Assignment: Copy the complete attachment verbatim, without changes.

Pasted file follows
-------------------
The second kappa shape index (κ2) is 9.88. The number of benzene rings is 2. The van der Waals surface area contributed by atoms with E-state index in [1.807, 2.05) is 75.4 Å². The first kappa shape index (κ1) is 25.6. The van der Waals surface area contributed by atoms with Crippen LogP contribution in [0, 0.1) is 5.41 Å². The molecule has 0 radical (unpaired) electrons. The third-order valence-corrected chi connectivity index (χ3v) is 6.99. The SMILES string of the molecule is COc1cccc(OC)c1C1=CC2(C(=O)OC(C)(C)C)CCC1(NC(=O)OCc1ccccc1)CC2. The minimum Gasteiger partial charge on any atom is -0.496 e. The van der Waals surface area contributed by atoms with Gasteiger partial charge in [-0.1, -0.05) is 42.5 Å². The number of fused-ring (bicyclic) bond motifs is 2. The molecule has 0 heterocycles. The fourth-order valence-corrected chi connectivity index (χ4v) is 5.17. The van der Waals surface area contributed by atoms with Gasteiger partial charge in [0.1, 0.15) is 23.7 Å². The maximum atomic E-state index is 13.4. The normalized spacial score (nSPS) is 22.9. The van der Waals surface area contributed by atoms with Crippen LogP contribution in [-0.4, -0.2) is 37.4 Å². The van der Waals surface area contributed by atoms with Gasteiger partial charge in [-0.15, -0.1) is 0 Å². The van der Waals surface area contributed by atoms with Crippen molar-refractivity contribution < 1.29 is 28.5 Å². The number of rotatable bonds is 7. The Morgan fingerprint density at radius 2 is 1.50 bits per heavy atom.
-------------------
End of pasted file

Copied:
The second kappa shape index (κ2) is 9.88. The number of benzene rings is 2. The van der Waals surface area contributed by atoms with E-state index in [1.807, 2.05) is 75.4 Å². The first kappa shape index (κ1) is 25.6. The van der Waals surface area contributed by atoms with Crippen LogP contribution in [0, 0.1) is 5.41 Å². The molecule has 0 radical (unpaired) electrons. The third-order valence-corrected chi connectivity index (χ3v) is 6.99. The SMILES string of the molecule is COc1cccc(OC)c1C1=CC2(C(=O)OC(C)(C)C)CCC1(NC(=O)OCc1ccccc1)CC2. The minimum Gasteiger partial charge on any atom is -0.496 e. The van der Waals surface area contributed by atoms with Gasteiger partial charge in [-0.1, -0.05) is 42.5 Å². The number of fused-ring (bicyclic) bond motifs is 2. The molecule has 0 heterocycles. The fourth-order valence-corrected chi connectivity index (χ4v) is 5.17. The van der Waals surface area contributed by atoms with Gasteiger partial charge in [0.1, 0.15) is 23.7 Å². The maximum atomic E-state index is 13.4. The normalized spacial score (nSPS) is 22.9. The van der Waals surface area contributed by atoms with Crippen LogP contribution in [-0.4, -0.2) is 37.4 Å². The van der Waals surface area contributed by atoms with Gasteiger partial charge in [-0.15, -0.1) is 0 Å². The van der Waals surface area contributed by atoms with Crippen molar-refractivity contribution < 1.29 is 28.5 Å². The number of rotatable bonds is 7. The Morgan fingerprint density at radius 2 is 1.50 bits per heavy atom.